"Why are you so fat while we remain so thin? "

They answered: "Are we then fat? We thought we were thin just as you are."

They would not tell them the cause. The others continued to press them, and said: "We won't tell anybody."

Then the children of Masilo said: "There is a bird in our father's house which makes milk."

The others said: "Please show us the bird."

They went into the house and took it out of the secret place where their father had placed it. They ordered it as their father used to order it, and it made milk, which their companions drank, for they were very hungry.

After drinking they said: "Let it dance for us," and they loosened it from the place where it was tied.

The bird began to dance in the house, but one said: "This place is too confined," so they took it outside of the house. While they were enjoying themselves and laughing, the bird flew away, leaving them in great dismay.

Masilo's children said: "Our father will this day kill us, therefore we must go after the bird."

So they followed it, and continued going after it the whole day long, for when they were at a distance it would sit still for a little while, and when they approached it would fly away.

When the digging companies returned from digging, the people of that town cried for their children, for they did not know what had become of them. But when Masilo went into the house and could not find his bird, he knew where the children were, but he did not tell any of their parents. He was very sorry for his bird, for he knew that he had lost his food.

When evening set in, the children determined to return to their home, but there came a storm of rain with heavy thunder, and they were very much afraid. Among them was a brave boy, named Mosemanyanamatong, who encouraged them, and said:

"Do not be afraid; I can command a house to build itself."

They said: "Please command it."

He said: "House appear," and it appeared, and also wood for fire. Then the children entered the house and made a large fire, and oegan to roast some wild roots which they dug out of the ground.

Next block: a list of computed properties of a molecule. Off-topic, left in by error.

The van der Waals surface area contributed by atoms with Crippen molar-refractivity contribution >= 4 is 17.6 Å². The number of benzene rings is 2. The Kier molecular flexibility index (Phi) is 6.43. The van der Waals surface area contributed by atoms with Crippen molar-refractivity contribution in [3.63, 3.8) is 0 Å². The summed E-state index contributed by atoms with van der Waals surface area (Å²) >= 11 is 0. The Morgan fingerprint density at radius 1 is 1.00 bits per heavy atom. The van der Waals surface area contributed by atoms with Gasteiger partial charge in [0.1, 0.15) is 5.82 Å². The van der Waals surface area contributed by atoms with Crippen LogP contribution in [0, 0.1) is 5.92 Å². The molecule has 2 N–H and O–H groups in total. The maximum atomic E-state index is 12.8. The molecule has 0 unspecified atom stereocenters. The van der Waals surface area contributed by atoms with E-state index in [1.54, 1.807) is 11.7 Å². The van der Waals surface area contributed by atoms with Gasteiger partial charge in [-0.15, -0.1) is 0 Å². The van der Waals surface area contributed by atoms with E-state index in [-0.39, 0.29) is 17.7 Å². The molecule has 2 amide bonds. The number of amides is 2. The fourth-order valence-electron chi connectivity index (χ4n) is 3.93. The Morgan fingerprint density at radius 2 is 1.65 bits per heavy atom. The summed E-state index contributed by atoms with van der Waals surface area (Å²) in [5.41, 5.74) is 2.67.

While they were roasting the roots and were merry, there came a big cannibal, and they heard his voice saying: "Mosemanyanamatong, give me some of the wild roots you have."

They were afraid, and the brave boy said to the girls and to the other boys, "Give me some of yours."

They gave to him, and he threw the roots outside. While the cannibal was still eating, they went out and fled. He finished eating the roots, and then pursued them. When he approached they scattered some more roots upon the ground, and while he was picking them up and eating, they fled.

At length they came among mountains, where trees were growing. The girls were already very tired, so they all climbed up a tall tree. The cannibal came there, and tried to cut the tree down with his sharp and long nail.

Then the brave boy said to the girls: "While I am singing you must continue saying, 'Tree be stroncr, Tree be strong!'"

He sang this song:

"It is foolish,
It is foolish to be a traveller,
And to go on a journey
With the blood of girls upon one!
While we were roasting wild roots
A great darkness fell upon us.
It was not darkness,
It was awful gloom!"

While he was singing, there came a great bird and hovered over them, and said Hold fast to me."

The children held fast to the bird, and it flew away with them, and took them to their own town.

It was midnight when it arrived there, and it sat down at the gate of Mosemanyanamatong's mother's house.

In the morning, when that woman came out of her house, she took ashes and cast upon the bird, for she said: "This bird knows where our children are."

At midday the bird sent word to the chief, saying, "Command all your people to spread mats in all the paths."

The chief commanded them to do so. Then the bird brought all the children out, and the people were greatly delighted.